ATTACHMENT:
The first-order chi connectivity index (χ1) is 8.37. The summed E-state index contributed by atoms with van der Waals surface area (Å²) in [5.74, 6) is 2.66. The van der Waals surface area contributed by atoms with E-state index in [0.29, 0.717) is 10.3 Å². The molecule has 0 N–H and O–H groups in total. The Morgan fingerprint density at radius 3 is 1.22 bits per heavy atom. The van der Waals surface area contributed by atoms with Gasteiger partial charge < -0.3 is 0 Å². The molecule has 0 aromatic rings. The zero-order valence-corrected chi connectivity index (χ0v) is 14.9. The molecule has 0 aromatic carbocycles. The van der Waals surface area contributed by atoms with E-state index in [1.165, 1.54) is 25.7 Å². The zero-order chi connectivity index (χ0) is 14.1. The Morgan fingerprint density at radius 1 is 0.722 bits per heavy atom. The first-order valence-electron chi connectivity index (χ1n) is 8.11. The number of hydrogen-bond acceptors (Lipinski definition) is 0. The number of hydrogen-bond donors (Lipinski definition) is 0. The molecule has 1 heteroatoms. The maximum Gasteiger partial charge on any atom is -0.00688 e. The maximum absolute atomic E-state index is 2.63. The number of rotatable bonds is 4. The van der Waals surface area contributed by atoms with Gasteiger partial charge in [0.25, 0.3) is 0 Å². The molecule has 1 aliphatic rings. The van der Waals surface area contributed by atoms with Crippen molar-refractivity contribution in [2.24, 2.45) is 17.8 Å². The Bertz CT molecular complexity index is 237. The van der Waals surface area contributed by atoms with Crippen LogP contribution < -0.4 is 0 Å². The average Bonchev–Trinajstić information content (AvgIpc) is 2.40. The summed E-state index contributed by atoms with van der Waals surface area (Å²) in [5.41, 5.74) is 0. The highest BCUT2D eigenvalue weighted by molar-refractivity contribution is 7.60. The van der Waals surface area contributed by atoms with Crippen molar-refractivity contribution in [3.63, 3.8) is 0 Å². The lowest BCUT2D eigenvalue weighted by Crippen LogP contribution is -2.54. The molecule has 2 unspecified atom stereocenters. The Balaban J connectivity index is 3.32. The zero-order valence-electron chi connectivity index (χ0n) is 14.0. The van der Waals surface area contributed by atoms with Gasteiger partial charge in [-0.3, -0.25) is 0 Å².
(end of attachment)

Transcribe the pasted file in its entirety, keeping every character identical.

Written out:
The first-order chi connectivity index (χ1) is 8.37. The summed E-state index contributed by atoms with van der Waals surface area (Å²) in [5.74, 6) is 2.66. The van der Waals surface area contributed by atoms with E-state index in [0.29, 0.717) is 10.3 Å². The molecule has 0 N–H and O–H groups in total. The Morgan fingerprint density at radius 3 is 1.22 bits per heavy atom. The van der Waals surface area contributed by atoms with Gasteiger partial charge < -0.3 is 0 Å². The molecule has 0 aromatic rings. The zero-order valence-corrected chi connectivity index (χ0v) is 14.9. The molecule has 0 aromatic carbocycles. The van der Waals surface area contributed by atoms with E-state index in [1.165, 1.54) is 25.7 Å². The zero-order chi connectivity index (χ0) is 14.1. The Morgan fingerprint density at radius 1 is 0.722 bits per heavy atom. The first-order valence-electron chi connectivity index (χ1n) is 8.11. The number of hydrogen-bond acceptors (Lipinski definition) is 0. The number of hydrogen-bond donors (Lipinski definition) is 0. The molecule has 1 heteroatoms. The maximum Gasteiger partial charge on any atom is -0.00688 e. The maximum absolute atomic E-state index is 2.63. The number of rotatable bonds is 4. The van der Waals surface area contributed by atoms with Gasteiger partial charge in [0.25, 0.3) is 0 Å². The molecule has 1 aliphatic rings. The van der Waals surface area contributed by atoms with Crippen molar-refractivity contribution in [2.24, 2.45) is 17.8 Å². The Bertz CT molecular complexity index is 237. The van der Waals surface area contributed by atoms with Crippen LogP contribution < -0.4 is 0 Å². The average Bonchev–Trinajstić information content (AvgIpc) is 2.40. The summed E-state index contributed by atoms with van der Waals surface area (Å²) in [5.41, 5.74) is 0. The highest BCUT2D eigenvalue weighted by molar-refractivity contribution is 7.60. The van der Waals surface area contributed by atoms with Crippen molar-refractivity contribution in [3.63, 3.8) is 0 Å². The lowest BCUT2D eigenvalue weighted by Crippen LogP contribution is -2.54. The molecule has 2 unspecified atom stereocenters. The Balaban J connectivity index is 3.32. The zero-order valence-electron chi connectivity index (χ0n) is 14.0. The van der Waals surface area contributed by atoms with Gasteiger partial charge in [-0.3, -0.25) is 0 Å².